The success of antibodies in fighting infection is clear, but directing this power against cancer cells has been a challenge. For cancer, antibodies are usually made externally and injected into patients, where they act against established or residual tumors. The initial goal of this form of cancer immunotherapy was to develop antibodies able to bind relatively specifically to cancer cells and thereby activate various Fcγ-receptor-mediated effector pathways to kill the target cells. This approach has achieved impressive results for hematologic malignancies, with anti-CD20 and anti-CD38 as examples of clinical efficacy in follicular lymphoma and multiple myeloma, respectively. Although there is clinical success, understanding the mechanism of killing the target cells and of the various effector cells involved in vivo remains uncertain. However, improvement of performance by various structural modifications such as humanization, modification of Fc regions, conjugation to toxins/drugs, or addition of a second specificity to create bispecific antibodies, has followed, and antibodies, usually in combination with chemotherapy, are now part of treatment protocols for a range of hematologic cancers.

Two of the reviews in this series address aspects of this direct or modified antibody therapy: “CD38 antibodies in multiple myeloma: back to the future” by van de Donk et al and “Redirecting T cells to hematological malignancies with bispecific antibodies” by Velasquez et al.

In the 1990s, another role for antibodies emerged. It developed from the question as to why tumors, which often carry mutations and potentially immunogenic molecules, fail to induce spontaneous protective immunity. There may be two answers to this puzzle: one operates at the induction phase at which there could be inadequate T-cell priming. This is perhaps expected because, apart from some virus-associated tumors, most cancer cells do not provide the second signal required for full T-cell activation. A major mediator of this signal is CD28, but other coreceptors of the tumor necrosis factor receptor superfamily, such as CD27, OX40, and 4-1BB, contribute to activation. Opportunities to replace priming by cautiously using agonistic “accelerator” antibodies against these coreceptors now exist.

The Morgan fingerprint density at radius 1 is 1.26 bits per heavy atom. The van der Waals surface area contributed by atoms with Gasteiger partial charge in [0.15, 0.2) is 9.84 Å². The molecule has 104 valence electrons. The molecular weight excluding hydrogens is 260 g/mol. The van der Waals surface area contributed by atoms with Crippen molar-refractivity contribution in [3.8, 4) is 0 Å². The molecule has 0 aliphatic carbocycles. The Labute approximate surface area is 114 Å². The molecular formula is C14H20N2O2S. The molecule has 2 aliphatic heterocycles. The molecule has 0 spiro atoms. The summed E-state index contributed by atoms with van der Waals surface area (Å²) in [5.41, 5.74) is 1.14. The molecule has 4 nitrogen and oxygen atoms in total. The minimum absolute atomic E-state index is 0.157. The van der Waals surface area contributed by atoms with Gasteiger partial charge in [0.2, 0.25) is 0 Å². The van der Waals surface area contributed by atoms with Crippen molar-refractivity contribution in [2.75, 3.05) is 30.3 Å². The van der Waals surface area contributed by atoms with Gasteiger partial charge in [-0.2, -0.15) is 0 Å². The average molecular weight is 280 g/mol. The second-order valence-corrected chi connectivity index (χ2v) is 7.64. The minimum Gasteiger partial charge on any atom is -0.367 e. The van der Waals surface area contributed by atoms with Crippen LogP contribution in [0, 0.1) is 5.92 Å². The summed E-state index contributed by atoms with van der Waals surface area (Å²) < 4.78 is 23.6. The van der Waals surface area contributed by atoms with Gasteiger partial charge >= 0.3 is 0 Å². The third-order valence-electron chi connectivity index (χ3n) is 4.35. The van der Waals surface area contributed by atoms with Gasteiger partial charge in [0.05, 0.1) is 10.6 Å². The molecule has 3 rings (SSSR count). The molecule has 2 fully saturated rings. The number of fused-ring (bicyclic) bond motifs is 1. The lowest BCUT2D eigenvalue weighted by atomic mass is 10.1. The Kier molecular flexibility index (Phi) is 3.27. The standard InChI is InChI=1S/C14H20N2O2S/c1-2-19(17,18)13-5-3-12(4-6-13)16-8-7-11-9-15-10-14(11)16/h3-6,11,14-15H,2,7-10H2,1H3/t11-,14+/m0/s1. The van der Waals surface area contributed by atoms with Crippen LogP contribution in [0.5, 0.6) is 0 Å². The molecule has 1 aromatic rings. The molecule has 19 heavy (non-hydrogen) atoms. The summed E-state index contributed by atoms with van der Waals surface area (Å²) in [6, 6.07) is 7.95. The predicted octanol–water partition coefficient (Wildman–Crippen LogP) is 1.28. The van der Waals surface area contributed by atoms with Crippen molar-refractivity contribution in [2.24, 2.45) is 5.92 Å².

Two of the reviews in this series describe the potential and clinical testing of these “accelerator” antibodies: “The immunobiology of CD27 and OX40 and their potential as targets for cancer immunotherapy” by Buchan et al and “Immunotherapy targeting 4-1BB: mechanistic rationale, clinical results, and future strategies” by Chester et al.

The second reason for the apparent failure of the immune system to control cancer operates at a postpriming stage. Natural immune responses against infection have to be regulated to control inflammation and to maintain immune tolerance. Significant players in this regulation are CD4+CD25+FoxP3+ regulatory T cells, which inhibit T-cell responses, and these, together with other microenvironmental factors, can create an immunosuppressive environment. During chronic low-level immune stimulation, such as might occur with immunogenic cancers, the balance can therefore shift from activation to suppression, the latter operating via a range of “check points.” Reversing these pathways looks like an attractive strategy to release antitumor immunity from regulation, although a general release has a theoretical, and in some cases actual, danger of inducing autoimmunity. Targets to reverse regulatory T-cell activity include CTLA-4, which interacts with CD80/CD86 expressed on antigen-presenting cells, and programmed cell death protein 1 (PD-1), which engages programmed death-ligand 1 (PD-L1) and PD-L2 on tumor cells. Blockade of CTLA-4 and PD-1, either alone or in combination, can release the “brake” on the antitumor immune response, with clinical benefit. Interestingly, a similar approach is being tested for treating chronic infections in which immune regulation may again operate.

Although much of the exciting clinical potential of check-point blockade has emerged from solid cancers, promising results with anti-PD-1 and anti-PDL1 are being reported in classical Hodgkin lymphoma, in some subtypes of non-Hodgkin lymphoma, and, in combination with immunomodulatory drugs, in multiple myeloma.

Two reviews in this series describe the biology and blockade of CTLA-4 and PD-1: “CTLA-4: a moving target in immunotherapy” by Rowshanravan et al and “PD-1 expression and clinical PD-1 blockade in B-cell lymphomas” by Xu-Monette et al.

Manipulation of the immune system against cancer is now a billion-dollar industry. The exciting clinical effects are clearly helping patients, and although there is further to go, the responses induced are leading to a new understanding of how immune pathways can be activated to control cancer cells. Once again, linkage between biology and therapy is seen to be revelatory, and this review series aims to describe this for the hematologic community.

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